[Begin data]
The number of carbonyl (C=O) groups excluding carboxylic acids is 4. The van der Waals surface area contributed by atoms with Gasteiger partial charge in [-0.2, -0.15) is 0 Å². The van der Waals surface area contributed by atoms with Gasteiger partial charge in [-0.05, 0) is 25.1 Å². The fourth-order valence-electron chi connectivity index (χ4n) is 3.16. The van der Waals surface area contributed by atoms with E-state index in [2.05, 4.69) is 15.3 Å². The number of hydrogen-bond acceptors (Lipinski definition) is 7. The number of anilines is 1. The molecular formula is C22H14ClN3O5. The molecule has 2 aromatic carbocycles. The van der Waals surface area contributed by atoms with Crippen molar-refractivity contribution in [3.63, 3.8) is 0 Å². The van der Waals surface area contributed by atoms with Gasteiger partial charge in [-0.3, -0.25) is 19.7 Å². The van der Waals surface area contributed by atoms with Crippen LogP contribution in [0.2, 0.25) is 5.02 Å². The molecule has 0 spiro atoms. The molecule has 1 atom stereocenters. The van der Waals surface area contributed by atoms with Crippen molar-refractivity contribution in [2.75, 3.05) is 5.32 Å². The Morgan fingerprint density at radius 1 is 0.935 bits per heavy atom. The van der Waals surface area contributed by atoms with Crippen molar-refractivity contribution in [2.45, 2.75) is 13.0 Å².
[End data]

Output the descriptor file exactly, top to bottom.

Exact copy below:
The number of carbonyl (C=O) groups excluding carboxylic acids is 4. The van der Waals surface area contributed by atoms with Gasteiger partial charge in [-0.2, -0.15) is 0 Å². The van der Waals surface area contributed by atoms with Gasteiger partial charge in [-0.05, 0) is 25.1 Å². The fourth-order valence-electron chi connectivity index (χ4n) is 3.16. The van der Waals surface area contributed by atoms with E-state index in [2.05, 4.69) is 15.3 Å². The number of hydrogen-bond acceptors (Lipinski definition) is 7. The number of anilines is 1. The molecular formula is C22H14ClN3O5. The molecule has 2 aromatic carbocycles. The van der Waals surface area contributed by atoms with Crippen molar-refractivity contribution in [3.63, 3.8) is 0 Å². The van der Waals surface area contributed by atoms with Gasteiger partial charge in [-0.3, -0.25) is 19.7 Å². The van der Waals surface area contributed by atoms with Crippen LogP contribution in [0.2, 0.25) is 5.02 Å². The molecule has 0 spiro atoms. The molecule has 1 atom stereocenters. The van der Waals surface area contributed by atoms with Crippen molar-refractivity contribution in [2.75, 3.05) is 5.32 Å². The Morgan fingerprint density at radius 1 is 0.935 bits per heavy atom. The van der Waals surface area contributed by atoms with Crippen molar-refractivity contribution in [2.45, 2.75) is 13.0 Å².